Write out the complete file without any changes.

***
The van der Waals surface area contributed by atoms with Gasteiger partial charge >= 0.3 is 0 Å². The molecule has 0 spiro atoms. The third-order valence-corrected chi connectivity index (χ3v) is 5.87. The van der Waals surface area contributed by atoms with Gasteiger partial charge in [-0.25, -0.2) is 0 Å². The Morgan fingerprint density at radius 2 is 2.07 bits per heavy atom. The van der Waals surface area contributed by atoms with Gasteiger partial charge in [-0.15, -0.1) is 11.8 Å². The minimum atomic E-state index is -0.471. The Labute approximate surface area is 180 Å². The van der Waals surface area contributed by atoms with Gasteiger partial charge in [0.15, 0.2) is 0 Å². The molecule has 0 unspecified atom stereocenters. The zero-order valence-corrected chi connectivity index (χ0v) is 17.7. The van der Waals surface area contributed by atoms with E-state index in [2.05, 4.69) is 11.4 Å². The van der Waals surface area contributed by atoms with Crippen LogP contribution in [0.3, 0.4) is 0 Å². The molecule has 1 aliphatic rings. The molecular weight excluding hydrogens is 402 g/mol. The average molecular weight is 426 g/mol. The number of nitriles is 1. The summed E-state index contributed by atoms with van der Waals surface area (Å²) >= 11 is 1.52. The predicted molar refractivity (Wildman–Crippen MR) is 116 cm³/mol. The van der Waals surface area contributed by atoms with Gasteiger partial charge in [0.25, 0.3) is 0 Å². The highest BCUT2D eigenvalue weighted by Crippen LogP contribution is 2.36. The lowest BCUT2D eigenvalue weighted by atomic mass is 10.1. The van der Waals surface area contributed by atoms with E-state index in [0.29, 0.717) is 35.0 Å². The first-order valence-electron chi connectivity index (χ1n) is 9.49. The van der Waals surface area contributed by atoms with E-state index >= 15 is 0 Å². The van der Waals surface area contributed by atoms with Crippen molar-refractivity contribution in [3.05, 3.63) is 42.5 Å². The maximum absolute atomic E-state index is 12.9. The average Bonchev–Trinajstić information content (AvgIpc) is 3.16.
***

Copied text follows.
The van der Waals surface area contributed by atoms with Gasteiger partial charge >= 0.3 is 0 Å². The molecule has 0 spiro atoms. The third-order valence-corrected chi connectivity index (χ3v) is 5.87. The van der Waals surface area contributed by atoms with Gasteiger partial charge in [-0.25, -0.2) is 0 Å². The Morgan fingerprint density at radius 2 is 2.07 bits per heavy atom. The van der Waals surface area contributed by atoms with Gasteiger partial charge in [-0.15, -0.1) is 11.8 Å². The minimum atomic E-state index is -0.471. The Labute approximate surface area is 180 Å². The van der Waals surface area contributed by atoms with Gasteiger partial charge in [0.15, 0.2) is 0 Å². The molecule has 0 unspecified atom stereocenters. The zero-order valence-corrected chi connectivity index (χ0v) is 17.7. The van der Waals surface area contributed by atoms with E-state index in [2.05, 4.69) is 11.4 Å². The van der Waals surface area contributed by atoms with Crippen LogP contribution in [0.3, 0.4) is 0 Å². The molecule has 1 aliphatic rings. The molecular weight excluding hydrogens is 402 g/mol. The average molecular weight is 426 g/mol. The number of nitriles is 1. The summed E-state index contributed by atoms with van der Waals surface area (Å²) >= 11 is 1.52. The predicted molar refractivity (Wildman–Crippen MR) is 116 cm³/mol. The van der Waals surface area contributed by atoms with Gasteiger partial charge in [0.25, 0.3) is 0 Å². The highest BCUT2D eigenvalue weighted by Crippen LogP contribution is 2.36. The lowest BCUT2D eigenvalue weighted by atomic mass is 10.1. The van der Waals surface area contributed by atoms with E-state index in [0.29, 0.717) is 35.0 Å². The first-order valence-electron chi connectivity index (χ1n) is 9.49. The van der Waals surface area contributed by atoms with E-state index >= 15 is 0 Å². The van der Waals surface area contributed by atoms with Crippen molar-refractivity contribution in [3.05, 3.63) is 42.5 Å². The maximum absolute atomic E-state index is 12.9. The average Bonchev–Trinajstić information content (AvgIpc) is 3.16.